Probabilistic graphical models are an intuitive visual language for describing the structure of joint probability distributions using graphs. They enable the compact representation and manipulation of exponentially large probability distributions, which allows them to efficiently manage the uncertainty and partial observability that commonly occur in real-world problems. As a result, graphical models have become invaluable tools in a wide range of areas from computer vision and sensor networks to natural language processing and computational biology. The aim of this course is to develop the knowledge and skills necessary to effectively design, implement and apply these models to solve real problems. The course will cover (a) Bayesian and Markov networks and their dynamic and relational extensions; (b) exact and approximate inference methods; (c) estimation of both the parameters and structure of graphical models. Students entering the class should have good programming skills and knowledge of algorithms. Undergraduate-level knowledge of probability and statistics is recommended. 3 credits.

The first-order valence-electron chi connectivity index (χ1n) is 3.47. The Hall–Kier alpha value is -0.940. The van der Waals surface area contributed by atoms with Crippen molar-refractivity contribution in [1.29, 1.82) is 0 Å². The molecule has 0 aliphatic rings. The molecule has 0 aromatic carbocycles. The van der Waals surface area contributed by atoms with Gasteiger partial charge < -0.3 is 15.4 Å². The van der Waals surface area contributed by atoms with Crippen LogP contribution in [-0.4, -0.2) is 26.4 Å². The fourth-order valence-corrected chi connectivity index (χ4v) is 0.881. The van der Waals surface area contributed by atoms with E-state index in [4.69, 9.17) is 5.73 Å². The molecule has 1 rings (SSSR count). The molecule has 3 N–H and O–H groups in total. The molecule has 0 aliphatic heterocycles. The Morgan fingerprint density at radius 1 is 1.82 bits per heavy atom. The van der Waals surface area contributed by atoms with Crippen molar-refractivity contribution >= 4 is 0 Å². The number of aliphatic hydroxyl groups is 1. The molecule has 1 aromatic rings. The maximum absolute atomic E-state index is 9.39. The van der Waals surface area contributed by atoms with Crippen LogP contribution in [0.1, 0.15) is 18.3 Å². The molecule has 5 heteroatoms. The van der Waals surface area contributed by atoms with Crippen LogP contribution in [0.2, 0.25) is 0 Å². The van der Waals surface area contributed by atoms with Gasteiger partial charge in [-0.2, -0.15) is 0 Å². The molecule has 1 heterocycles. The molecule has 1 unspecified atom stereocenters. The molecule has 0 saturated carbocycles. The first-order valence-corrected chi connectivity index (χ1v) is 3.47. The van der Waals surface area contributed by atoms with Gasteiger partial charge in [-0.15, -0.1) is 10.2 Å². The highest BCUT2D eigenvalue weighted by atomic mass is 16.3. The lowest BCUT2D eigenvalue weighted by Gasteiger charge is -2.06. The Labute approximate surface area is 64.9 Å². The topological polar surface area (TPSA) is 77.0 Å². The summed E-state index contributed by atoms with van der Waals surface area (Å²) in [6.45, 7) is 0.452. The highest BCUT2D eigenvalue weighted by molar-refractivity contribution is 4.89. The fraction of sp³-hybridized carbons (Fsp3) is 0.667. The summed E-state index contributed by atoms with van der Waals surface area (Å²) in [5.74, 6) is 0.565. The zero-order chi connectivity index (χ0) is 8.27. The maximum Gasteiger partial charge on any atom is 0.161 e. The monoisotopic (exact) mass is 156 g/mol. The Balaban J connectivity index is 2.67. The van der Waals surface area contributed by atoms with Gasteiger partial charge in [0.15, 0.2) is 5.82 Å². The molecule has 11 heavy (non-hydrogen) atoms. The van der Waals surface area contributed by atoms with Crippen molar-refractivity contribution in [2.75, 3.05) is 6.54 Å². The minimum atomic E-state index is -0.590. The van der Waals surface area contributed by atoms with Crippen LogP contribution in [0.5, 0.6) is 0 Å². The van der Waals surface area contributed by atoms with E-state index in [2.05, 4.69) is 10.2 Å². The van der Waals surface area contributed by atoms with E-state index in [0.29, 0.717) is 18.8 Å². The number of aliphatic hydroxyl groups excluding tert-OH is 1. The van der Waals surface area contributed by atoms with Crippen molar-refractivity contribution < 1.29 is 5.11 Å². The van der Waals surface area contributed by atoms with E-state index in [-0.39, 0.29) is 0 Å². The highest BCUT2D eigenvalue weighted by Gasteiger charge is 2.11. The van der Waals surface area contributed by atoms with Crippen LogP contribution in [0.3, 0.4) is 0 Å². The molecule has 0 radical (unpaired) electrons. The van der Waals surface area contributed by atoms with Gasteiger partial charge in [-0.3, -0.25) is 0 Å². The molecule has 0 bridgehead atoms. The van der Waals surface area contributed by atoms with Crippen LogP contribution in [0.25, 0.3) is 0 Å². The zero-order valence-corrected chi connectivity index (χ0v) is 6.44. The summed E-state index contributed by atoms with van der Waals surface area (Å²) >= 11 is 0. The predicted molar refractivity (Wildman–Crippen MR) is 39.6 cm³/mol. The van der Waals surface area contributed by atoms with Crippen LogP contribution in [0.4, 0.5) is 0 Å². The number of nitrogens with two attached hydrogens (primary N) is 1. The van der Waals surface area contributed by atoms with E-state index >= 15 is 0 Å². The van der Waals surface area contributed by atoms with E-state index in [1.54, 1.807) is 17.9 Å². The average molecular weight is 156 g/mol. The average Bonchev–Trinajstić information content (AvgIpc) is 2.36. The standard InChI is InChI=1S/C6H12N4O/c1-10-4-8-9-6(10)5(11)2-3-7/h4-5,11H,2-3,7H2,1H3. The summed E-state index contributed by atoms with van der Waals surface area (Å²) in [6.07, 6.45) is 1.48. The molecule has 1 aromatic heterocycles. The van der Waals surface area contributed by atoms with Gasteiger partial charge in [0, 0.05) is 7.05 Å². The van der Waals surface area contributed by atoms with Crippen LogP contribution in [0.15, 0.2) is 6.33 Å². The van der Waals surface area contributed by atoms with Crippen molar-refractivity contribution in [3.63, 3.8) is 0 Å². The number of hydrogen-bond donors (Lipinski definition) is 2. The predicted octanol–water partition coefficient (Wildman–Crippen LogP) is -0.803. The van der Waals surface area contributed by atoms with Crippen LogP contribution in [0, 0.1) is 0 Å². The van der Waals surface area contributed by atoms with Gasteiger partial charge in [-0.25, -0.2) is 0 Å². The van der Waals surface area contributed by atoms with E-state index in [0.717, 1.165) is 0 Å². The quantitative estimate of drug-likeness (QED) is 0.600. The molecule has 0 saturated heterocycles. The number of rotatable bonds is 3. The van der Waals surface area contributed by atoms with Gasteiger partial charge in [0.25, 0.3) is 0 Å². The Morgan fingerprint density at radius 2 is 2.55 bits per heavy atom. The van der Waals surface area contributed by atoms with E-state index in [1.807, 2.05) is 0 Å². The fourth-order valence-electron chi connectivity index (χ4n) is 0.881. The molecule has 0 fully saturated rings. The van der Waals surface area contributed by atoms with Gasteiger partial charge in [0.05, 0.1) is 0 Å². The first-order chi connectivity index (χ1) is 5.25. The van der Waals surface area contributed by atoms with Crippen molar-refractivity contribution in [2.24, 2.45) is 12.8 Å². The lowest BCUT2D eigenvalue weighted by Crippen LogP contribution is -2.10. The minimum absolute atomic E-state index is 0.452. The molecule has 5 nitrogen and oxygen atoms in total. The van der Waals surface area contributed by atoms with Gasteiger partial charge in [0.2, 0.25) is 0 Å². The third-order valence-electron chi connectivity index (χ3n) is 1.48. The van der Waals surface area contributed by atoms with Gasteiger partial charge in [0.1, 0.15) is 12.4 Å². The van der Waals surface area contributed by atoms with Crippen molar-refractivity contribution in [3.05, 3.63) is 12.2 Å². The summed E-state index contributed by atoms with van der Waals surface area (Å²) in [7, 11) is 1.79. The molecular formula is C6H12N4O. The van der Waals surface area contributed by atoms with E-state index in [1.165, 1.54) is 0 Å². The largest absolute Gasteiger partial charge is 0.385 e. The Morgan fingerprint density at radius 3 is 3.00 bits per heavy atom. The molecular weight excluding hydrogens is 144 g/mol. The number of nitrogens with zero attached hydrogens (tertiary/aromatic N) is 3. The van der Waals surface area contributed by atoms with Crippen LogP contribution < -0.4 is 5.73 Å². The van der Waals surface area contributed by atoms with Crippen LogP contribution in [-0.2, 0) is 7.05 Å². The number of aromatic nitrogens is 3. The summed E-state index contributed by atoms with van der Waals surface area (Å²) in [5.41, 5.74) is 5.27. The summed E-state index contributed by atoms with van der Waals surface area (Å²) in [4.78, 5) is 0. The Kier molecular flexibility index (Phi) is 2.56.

Textbooks: There is no required textbook. Optional supplemental readings will be assigned in Machine Learning: A Probabilistic Perspective by Kevin Murphy (free e-Book is available to UMass students, see Moodle) and Probabilistic Graphical Models by Daphne Koller and Nir Friedman. The readings in the two books cover similar material.